At its recent Capital Markets Day SAP executives told industry analysts that microservices will soon emerge as a core technology that will enable the company to leapfrog competitors in implementing a multi-cloud strategy.
Bernd Leukert, a member of the executive board who oversees product development across the company, says SAP expects IT organizations to deploy a newly rechristened SAP Cloud platform-as-a-service (PaaS) on multiple clouds, including Microsoft Azure and Amazon Web Services. Those instances of SAP software complement the implementations of SAP HANA in-memory computing platform that SAP manages on the IBM Cloud platform or deployed on-premises by an internal IT organization. SAP makes use of containers it developed as well as containers created by the Cloud Foundry Foundation for the open-source PaaS environment it incorporates into SAP Cloud. At the same time, however, the rest of the company’s software-as-a-service (SaaS) application portfolio in the main employs Docker containers.
SAP, he says, has not decided what orchestration framework it will employ to unify the management of all those containers, but the microservices SAP creates will serve as a foundation for a new approach to delivering intelligent applications. Those applications will be built around customer profiles that will allow organizations to employ a more holistic approach to digital business spanning everything from a customer relationship management (CRM) application to the supply chain, Leukert notes.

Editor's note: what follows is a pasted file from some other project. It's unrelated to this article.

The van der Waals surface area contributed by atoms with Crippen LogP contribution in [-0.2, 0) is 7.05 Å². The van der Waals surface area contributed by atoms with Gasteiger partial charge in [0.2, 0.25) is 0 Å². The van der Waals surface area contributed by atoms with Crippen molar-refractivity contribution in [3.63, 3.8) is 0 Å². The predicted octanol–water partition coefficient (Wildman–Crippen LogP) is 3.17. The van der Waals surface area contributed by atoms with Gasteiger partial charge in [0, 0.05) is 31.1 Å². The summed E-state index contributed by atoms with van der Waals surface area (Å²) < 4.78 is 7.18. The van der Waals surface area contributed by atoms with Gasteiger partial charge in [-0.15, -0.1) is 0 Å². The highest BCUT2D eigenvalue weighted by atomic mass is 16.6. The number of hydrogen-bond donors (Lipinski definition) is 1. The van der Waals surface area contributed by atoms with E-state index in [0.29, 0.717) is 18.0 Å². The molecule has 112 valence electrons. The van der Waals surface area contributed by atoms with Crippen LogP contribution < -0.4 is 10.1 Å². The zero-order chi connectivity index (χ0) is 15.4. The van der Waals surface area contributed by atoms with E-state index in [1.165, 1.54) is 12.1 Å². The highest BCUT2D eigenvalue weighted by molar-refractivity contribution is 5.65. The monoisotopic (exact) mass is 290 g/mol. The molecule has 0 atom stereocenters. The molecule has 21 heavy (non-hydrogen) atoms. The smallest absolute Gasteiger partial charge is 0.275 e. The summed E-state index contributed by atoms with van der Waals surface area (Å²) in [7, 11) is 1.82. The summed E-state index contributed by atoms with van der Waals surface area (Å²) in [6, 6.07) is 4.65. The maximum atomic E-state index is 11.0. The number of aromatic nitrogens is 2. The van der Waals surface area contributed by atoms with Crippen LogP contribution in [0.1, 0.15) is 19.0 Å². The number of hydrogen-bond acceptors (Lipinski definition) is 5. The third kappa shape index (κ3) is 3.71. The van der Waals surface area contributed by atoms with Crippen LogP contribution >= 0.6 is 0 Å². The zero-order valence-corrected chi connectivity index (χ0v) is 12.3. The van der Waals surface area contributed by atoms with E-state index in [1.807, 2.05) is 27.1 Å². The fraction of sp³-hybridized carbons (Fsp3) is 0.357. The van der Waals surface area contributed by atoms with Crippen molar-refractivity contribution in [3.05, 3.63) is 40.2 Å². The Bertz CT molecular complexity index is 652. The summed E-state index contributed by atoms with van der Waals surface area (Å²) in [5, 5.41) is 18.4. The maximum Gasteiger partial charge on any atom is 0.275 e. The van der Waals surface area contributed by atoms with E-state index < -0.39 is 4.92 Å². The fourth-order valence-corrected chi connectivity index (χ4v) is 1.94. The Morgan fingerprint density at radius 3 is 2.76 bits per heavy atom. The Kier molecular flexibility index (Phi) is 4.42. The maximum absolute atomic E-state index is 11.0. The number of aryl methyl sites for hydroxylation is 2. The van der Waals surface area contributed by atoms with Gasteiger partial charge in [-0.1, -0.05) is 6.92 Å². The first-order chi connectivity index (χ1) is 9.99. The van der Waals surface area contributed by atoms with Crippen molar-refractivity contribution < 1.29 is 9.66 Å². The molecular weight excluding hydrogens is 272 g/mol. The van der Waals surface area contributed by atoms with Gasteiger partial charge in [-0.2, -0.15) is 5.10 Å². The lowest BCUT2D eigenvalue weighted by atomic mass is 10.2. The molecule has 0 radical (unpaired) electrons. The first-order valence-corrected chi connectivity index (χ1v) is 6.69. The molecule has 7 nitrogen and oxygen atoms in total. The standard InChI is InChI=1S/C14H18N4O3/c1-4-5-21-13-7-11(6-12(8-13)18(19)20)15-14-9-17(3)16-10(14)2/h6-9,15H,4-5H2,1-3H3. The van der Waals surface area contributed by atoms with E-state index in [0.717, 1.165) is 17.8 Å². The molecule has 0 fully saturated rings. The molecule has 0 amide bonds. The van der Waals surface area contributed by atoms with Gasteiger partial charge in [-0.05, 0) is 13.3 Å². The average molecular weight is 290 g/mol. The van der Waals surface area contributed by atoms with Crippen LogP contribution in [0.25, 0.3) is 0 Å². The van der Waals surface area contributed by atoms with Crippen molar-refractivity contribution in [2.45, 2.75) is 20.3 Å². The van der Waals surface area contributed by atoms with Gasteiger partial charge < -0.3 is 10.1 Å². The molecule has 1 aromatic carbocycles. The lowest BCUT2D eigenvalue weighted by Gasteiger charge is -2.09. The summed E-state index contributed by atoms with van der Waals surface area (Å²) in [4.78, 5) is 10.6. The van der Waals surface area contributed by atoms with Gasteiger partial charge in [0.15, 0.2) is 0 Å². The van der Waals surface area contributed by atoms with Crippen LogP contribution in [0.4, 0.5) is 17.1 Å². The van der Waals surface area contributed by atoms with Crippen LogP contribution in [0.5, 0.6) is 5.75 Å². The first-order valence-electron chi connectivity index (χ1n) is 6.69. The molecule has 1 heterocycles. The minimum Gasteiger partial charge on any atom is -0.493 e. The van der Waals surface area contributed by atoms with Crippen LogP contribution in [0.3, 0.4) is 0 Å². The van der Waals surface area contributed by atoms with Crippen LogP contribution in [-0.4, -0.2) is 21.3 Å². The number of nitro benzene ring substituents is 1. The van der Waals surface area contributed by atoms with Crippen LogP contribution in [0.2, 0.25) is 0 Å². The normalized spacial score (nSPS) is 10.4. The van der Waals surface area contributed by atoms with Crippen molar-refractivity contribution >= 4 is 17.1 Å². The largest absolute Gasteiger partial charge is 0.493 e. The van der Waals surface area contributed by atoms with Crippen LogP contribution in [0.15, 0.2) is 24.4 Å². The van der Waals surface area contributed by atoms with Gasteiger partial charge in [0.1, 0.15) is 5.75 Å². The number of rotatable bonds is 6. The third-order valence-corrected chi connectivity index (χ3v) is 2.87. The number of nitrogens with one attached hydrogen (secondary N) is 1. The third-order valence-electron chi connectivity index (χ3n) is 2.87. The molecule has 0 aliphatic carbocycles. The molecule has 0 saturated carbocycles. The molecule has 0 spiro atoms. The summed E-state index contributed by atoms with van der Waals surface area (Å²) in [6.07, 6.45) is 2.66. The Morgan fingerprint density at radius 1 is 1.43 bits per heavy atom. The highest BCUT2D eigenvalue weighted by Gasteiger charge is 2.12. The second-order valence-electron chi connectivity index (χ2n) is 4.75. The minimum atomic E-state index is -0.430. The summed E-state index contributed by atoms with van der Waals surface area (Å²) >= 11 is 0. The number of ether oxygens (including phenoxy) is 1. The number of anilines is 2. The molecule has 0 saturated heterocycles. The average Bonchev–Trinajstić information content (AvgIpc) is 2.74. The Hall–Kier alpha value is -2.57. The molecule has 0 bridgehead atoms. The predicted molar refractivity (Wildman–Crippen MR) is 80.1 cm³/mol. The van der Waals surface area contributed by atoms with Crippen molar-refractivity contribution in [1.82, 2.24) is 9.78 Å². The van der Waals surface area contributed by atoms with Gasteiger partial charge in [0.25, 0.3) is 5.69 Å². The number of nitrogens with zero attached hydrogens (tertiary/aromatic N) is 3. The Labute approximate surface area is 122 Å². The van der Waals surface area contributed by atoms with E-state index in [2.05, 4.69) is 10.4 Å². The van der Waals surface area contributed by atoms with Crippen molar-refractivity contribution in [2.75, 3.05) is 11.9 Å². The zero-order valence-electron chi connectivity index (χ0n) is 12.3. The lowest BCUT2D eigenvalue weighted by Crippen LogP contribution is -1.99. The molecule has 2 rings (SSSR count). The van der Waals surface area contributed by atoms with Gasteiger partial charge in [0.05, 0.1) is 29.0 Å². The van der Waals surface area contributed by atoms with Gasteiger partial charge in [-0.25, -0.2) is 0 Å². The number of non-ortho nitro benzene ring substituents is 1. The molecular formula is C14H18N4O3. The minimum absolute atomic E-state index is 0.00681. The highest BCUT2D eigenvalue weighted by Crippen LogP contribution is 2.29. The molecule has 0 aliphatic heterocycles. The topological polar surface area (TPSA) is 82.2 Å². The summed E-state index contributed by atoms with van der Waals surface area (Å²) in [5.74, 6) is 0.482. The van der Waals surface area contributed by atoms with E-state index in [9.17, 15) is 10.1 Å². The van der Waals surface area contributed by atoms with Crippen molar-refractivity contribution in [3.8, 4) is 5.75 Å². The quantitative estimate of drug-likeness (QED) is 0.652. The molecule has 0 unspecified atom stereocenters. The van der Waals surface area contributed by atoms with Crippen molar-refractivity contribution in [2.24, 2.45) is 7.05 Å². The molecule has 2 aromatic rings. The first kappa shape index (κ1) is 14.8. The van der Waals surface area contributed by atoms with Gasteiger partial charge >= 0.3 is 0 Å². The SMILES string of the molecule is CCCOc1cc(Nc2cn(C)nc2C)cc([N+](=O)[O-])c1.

In addition, he adds, IT organizations should expect the company to make it simpler to apply machine learning algorithms across the customer profiles.
Leukert says IT organizations should be wary of incurring technical debt by employing microservices to build new versions of functions that already exist in a packaged application. SAP plans to expose most of those functions as a microservice, and expects IT organizations will use those to build custom applications that can be deployed on any cloud using SAP Cloud.
At the base of all those applications will be a HANA database platform that integrates disparate functions using a mix of application programming interfaces and processing of data in memory. The result is an ability to create applications capable of processing transaction and advanced analytics based on statistical models and machine-learning algorithms simultaneously.
As microservices continue to evolve, it’s become apparent the ability to move application workloads packaged in a container has the potential to inject an unprecedented amount of flexibility into IT environments. IT’s next big challenge is figuring out how to manage microservices based on multiple types of containers that are deployed across an extended enterprise.
In the meantime, the physical location of an application in the cloud is becoming less relevant—IT organizations will be able to deploy applications based on containers anywhere they see fit. That capability might have a profound impact on SaaS application providers that today insist on maintaining control over their own application software in the cloud. The full impact of microservices on the way software gets consumed is only now being recognized.